I understand the hesitation and that’s exactly why viagogo exists, to bring order and safety to the resale space. Getting fans into live events is what we care about the most. The entire premise of our business is that you’re going to get what you paid for and see a great performance. Millions of people use our platform because they feel protected by the viagogo guarantee, which is that you will get through the door and in the rare instance an issue arises, we’ll step in with alternative tickets. If we can’t do that, we’ll offer a full refund – although we will try every avenue before doing so.

There’s also no incentive for anyone to sell an invalid ticket as they will not be paid unless the fan gets into the event successfully. 

We have teams in place to make sure the seller accurately lists the ticket, that it’s a valid ticket and it gets delivered in time to the fan. We have a customer service and operations team made up of 1500 staff, all making sure we’re solving any potential issues that arise.

That is the business, to ensure fans get into live events. Less than 0.2% of all transactions go wrong so it’s very rare, but we understand just how sensitive it is. That’s why our main focus is always on fulfillment.

2023 has felt like the first full year back of touring after Covid. Which artists have topped your sales charts. Taylor Swift must be up there right?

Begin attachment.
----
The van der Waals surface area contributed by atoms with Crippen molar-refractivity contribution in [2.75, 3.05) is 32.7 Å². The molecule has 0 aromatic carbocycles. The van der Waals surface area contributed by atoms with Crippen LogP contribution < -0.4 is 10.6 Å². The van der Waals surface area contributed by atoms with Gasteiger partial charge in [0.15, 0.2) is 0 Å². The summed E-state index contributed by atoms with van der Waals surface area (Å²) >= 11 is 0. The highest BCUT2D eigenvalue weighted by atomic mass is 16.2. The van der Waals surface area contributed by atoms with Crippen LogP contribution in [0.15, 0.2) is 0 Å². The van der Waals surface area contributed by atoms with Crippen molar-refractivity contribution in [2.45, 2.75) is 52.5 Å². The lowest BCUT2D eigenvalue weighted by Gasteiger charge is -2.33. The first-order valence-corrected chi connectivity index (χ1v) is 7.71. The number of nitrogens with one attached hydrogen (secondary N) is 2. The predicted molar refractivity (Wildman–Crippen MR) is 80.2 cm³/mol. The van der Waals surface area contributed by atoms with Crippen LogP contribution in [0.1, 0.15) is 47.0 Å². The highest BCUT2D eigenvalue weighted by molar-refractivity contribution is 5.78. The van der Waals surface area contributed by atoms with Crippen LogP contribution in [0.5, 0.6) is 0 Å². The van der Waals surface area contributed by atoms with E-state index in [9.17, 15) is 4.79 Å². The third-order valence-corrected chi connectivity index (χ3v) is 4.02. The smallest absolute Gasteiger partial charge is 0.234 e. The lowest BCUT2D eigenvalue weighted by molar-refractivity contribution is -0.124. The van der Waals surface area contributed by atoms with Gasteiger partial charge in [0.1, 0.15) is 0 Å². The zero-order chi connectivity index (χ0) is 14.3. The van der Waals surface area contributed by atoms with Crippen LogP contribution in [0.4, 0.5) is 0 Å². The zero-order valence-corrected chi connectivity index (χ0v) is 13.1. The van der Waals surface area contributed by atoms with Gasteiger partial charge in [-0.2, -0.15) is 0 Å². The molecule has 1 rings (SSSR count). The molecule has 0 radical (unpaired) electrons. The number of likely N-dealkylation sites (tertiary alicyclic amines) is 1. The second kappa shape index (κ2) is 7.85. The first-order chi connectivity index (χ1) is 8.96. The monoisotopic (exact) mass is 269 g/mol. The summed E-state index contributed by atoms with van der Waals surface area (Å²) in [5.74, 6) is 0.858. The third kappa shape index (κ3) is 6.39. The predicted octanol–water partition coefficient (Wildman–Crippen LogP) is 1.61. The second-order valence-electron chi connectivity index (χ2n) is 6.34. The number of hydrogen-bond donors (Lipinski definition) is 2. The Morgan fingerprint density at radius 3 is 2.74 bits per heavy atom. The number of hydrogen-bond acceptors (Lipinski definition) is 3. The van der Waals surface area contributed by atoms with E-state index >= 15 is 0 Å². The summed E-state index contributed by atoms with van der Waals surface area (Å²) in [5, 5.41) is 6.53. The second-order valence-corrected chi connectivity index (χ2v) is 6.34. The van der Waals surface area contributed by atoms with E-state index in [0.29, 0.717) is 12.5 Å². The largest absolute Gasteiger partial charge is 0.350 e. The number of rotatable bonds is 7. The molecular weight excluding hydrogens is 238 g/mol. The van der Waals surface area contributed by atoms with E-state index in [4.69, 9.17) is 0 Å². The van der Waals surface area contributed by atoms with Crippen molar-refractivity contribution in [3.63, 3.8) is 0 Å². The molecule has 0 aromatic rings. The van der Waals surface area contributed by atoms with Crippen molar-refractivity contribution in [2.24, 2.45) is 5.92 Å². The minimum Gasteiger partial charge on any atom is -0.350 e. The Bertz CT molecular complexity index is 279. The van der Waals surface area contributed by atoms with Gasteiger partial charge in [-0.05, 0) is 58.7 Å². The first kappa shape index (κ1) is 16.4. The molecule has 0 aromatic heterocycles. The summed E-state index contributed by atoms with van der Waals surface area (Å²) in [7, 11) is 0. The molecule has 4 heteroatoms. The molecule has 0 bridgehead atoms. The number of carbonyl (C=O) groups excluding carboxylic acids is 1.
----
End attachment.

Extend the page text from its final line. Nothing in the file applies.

Absolutely, Taylor Swift has been on her own little sort of plateau. But I would say the data that was really interesting was the strength in female artists. In 2023, four female artists, Taylor Swift, Beyonce, Adele and P!NK collectively more than tripled global ticket sales compared to the top ten artists in 2022. They dominated the scene. The other trend that we see is the enormous amount of traveling that’s taking place for events now. Acts like the Weeknd, Bruce Springsteen and Beyonce drew fans from all over the world to the UK. In fact, fans from 90 countries bought tickets on viagogo to see Beyonce perform here.

We’re really proud that our service allows this by giving fans greater access and more options that didn’t previously exist. 

Have you seen Taylor?

Yes!  I’ve been very fortunate to see Taylor Swift, she was really impressive. I do have to say that my favourite concert this year was SZA. I took my daughter to see her at Madison Square Garden and I was just blown away.